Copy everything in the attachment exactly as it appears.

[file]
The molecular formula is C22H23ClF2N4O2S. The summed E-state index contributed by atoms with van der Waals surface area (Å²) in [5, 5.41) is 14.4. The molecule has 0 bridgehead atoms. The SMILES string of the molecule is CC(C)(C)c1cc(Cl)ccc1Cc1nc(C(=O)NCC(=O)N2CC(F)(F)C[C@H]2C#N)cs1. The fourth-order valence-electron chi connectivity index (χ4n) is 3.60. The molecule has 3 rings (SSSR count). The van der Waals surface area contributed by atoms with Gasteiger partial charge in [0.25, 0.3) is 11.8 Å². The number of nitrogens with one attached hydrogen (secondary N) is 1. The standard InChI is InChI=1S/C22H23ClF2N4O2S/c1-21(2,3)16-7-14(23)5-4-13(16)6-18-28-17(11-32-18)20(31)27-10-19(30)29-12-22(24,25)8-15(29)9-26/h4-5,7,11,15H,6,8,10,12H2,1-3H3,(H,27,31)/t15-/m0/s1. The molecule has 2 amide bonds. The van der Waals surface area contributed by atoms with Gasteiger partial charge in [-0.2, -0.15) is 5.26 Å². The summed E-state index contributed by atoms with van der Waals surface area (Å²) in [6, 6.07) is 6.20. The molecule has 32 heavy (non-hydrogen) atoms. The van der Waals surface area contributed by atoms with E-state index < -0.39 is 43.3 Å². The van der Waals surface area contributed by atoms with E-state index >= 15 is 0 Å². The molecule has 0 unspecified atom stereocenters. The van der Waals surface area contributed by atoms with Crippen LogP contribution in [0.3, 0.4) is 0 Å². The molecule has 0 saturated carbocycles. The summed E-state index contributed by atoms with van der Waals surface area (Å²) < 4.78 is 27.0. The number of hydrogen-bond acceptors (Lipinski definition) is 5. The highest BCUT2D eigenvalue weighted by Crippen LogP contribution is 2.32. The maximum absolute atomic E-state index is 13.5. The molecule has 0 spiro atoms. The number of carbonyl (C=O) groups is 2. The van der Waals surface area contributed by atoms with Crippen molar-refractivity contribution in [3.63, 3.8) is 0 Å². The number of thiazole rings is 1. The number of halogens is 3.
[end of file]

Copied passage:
The molecular formula is C22H23ClF2N4O2S. The summed E-state index contributed by atoms with van der Waals surface area (Å²) in [5, 5.41) is 14.4. The molecule has 0 bridgehead atoms. The SMILES string of the molecule is CC(C)(C)c1cc(Cl)ccc1Cc1nc(C(=O)NCC(=O)N2CC(F)(F)C[C@H]2C#N)cs1. The fourth-order valence-electron chi connectivity index (χ4n) is 3.60. The molecule has 3 rings (SSSR count). The van der Waals surface area contributed by atoms with Gasteiger partial charge in [0.25, 0.3) is 11.8 Å². The number of nitrogens with one attached hydrogen (secondary N) is 1. The standard InChI is InChI=1S/C22H23ClF2N4O2S/c1-21(2,3)16-7-14(23)5-4-13(16)6-18-28-17(11-32-18)20(31)27-10-19(30)29-12-22(24,25)8-15(29)9-26/h4-5,7,11,15H,6,8,10,12H2,1-3H3,(H,27,31)/t15-/m0/s1. The molecule has 2 amide bonds. The van der Waals surface area contributed by atoms with Gasteiger partial charge in [-0.2, -0.15) is 5.26 Å². The summed E-state index contributed by atoms with van der Waals surface area (Å²) in [6, 6.07) is 6.20. The molecule has 32 heavy (non-hydrogen) atoms. The van der Waals surface area contributed by atoms with E-state index < -0.39 is 43.3 Å². The van der Waals surface area contributed by atoms with E-state index >= 15 is 0 Å². The molecule has 0 unspecified atom stereocenters. The van der Waals surface area contributed by atoms with Crippen LogP contribution in [0.3, 0.4) is 0 Å². The molecule has 0 saturated carbocycles. The summed E-state index contributed by atoms with van der Waals surface area (Å²) < 4.78 is 27.0. The number of hydrogen-bond acceptors (Lipinski definition) is 5. The highest BCUT2D eigenvalue weighted by Crippen LogP contribution is 2.32. The maximum absolute atomic E-state index is 13.5. The molecule has 0 spiro atoms. The number of carbonyl (C=O) groups is 2. The van der Waals surface area contributed by atoms with Crippen molar-refractivity contribution in [3.63, 3.8) is 0 Å². The number of thiazole rings is 1. The number of halogens is 3.